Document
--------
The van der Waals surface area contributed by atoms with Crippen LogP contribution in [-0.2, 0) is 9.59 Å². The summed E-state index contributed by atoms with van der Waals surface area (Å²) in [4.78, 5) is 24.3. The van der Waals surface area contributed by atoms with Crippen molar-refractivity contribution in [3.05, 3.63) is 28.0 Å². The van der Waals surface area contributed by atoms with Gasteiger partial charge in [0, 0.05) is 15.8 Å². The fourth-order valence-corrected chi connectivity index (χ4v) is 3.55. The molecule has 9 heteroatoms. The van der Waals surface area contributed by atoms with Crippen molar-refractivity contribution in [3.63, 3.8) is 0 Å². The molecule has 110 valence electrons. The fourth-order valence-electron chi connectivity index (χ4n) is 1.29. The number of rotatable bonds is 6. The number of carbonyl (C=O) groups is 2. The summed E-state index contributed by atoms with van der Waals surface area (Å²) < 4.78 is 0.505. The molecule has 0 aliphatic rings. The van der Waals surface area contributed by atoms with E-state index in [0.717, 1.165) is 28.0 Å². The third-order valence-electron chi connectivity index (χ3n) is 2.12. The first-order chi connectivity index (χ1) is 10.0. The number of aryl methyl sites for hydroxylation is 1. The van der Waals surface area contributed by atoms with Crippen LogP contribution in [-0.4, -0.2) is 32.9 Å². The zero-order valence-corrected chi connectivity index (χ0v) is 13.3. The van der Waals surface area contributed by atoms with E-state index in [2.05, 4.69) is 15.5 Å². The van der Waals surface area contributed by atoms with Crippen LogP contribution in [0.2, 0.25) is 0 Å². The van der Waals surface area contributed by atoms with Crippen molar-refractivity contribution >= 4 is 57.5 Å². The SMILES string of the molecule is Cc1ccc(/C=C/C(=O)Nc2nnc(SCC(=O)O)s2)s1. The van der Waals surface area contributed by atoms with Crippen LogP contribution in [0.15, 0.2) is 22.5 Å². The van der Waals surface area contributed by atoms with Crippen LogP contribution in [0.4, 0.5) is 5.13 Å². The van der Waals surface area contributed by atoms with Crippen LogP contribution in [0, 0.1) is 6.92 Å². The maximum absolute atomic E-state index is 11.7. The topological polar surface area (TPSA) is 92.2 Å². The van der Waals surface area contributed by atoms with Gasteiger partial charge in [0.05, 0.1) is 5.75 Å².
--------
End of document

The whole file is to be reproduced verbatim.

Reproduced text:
The van der Waals surface area contributed by atoms with Crippen LogP contribution in [-0.2, 0) is 9.59 Å². The summed E-state index contributed by atoms with van der Waals surface area (Å²) in [4.78, 5) is 24.3. The van der Waals surface area contributed by atoms with Crippen molar-refractivity contribution in [3.05, 3.63) is 28.0 Å². The van der Waals surface area contributed by atoms with Gasteiger partial charge in [0, 0.05) is 15.8 Å². The fourth-order valence-corrected chi connectivity index (χ4v) is 3.55. The molecule has 9 heteroatoms. The van der Waals surface area contributed by atoms with Crippen molar-refractivity contribution in [3.63, 3.8) is 0 Å². The molecule has 110 valence electrons. The fourth-order valence-electron chi connectivity index (χ4n) is 1.29. The number of rotatable bonds is 6. The number of carbonyl (C=O) groups is 2. The summed E-state index contributed by atoms with van der Waals surface area (Å²) < 4.78 is 0.505. The molecule has 0 aliphatic rings. The van der Waals surface area contributed by atoms with E-state index in [0.717, 1.165) is 28.0 Å². The third-order valence-electron chi connectivity index (χ3n) is 2.12. The first-order chi connectivity index (χ1) is 10.0. The number of aryl methyl sites for hydroxylation is 1. The van der Waals surface area contributed by atoms with Crippen LogP contribution in [-0.4, -0.2) is 32.9 Å². The zero-order valence-corrected chi connectivity index (χ0v) is 13.3. The van der Waals surface area contributed by atoms with E-state index in [2.05, 4.69) is 15.5 Å². The van der Waals surface area contributed by atoms with Crippen LogP contribution in [0.2, 0.25) is 0 Å². The van der Waals surface area contributed by atoms with Crippen molar-refractivity contribution >= 4 is 57.5 Å². The SMILES string of the molecule is Cc1ccc(/C=C/C(=O)Nc2nnc(SCC(=O)O)s2)s1. The van der Waals surface area contributed by atoms with Crippen LogP contribution in [0.15, 0.2) is 22.5 Å². The van der Waals surface area contributed by atoms with Crippen LogP contribution in [0.4, 0.5) is 5.13 Å². The van der Waals surface area contributed by atoms with Crippen LogP contribution in [0, 0.1) is 6.92 Å². The maximum absolute atomic E-state index is 11.7. The topological polar surface area (TPSA) is 92.2 Å². The van der Waals surface area contributed by atoms with Gasteiger partial charge in [0.05, 0.1) is 5.75 Å².